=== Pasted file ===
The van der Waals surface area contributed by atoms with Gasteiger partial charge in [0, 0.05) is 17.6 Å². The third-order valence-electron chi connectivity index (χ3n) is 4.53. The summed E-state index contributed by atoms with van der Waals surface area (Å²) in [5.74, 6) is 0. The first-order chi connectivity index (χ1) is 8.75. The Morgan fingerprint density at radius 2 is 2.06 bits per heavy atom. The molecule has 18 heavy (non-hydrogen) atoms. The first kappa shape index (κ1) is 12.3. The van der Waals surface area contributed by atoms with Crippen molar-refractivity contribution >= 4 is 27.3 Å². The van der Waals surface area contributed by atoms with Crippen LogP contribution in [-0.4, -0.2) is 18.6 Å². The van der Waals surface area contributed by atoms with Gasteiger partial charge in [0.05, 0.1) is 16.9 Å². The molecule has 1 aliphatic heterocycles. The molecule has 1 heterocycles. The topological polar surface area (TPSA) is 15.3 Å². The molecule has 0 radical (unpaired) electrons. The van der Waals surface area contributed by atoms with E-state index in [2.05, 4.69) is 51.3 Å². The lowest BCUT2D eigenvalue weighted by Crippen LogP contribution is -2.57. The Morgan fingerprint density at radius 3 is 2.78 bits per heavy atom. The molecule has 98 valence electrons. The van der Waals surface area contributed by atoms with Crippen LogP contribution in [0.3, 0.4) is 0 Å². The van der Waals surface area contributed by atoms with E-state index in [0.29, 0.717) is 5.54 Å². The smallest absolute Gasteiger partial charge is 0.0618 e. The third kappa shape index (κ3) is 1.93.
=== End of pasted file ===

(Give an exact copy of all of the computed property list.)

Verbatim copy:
The van der Waals surface area contributed by atoms with Gasteiger partial charge in [0, 0.05) is 17.6 Å². The third-order valence-electron chi connectivity index (χ3n) is 4.53. The summed E-state index contributed by atoms with van der Waals surface area (Å²) in [5.74, 6) is 0. The first-order chi connectivity index (χ1) is 8.75. The Morgan fingerprint density at radius 2 is 2.06 bits per heavy atom. The molecule has 18 heavy (non-hydrogen) atoms. The first kappa shape index (κ1) is 12.3. The van der Waals surface area contributed by atoms with Crippen molar-refractivity contribution >= 4 is 27.3 Å². The van der Waals surface area contributed by atoms with Crippen LogP contribution in [-0.4, -0.2) is 18.6 Å². The van der Waals surface area contributed by atoms with Gasteiger partial charge in [0.05, 0.1) is 16.9 Å². The molecule has 1 aliphatic heterocycles. The molecule has 1 heterocycles. The topological polar surface area (TPSA) is 15.3 Å². The molecule has 0 radical (unpaired) electrons. The van der Waals surface area contributed by atoms with E-state index in [2.05, 4.69) is 51.3 Å². The lowest BCUT2D eigenvalue weighted by Crippen LogP contribution is -2.57. The Morgan fingerprint density at radius 3 is 2.78 bits per heavy atom. The molecule has 98 valence electrons. The van der Waals surface area contributed by atoms with Crippen LogP contribution in [0.3, 0.4) is 0 Å². The van der Waals surface area contributed by atoms with E-state index in [0.29, 0.717) is 5.54 Å². The smallest absolute Gasteiger partial charge is 0.0618 e. The third kappa shape index (κ3) is 1.93.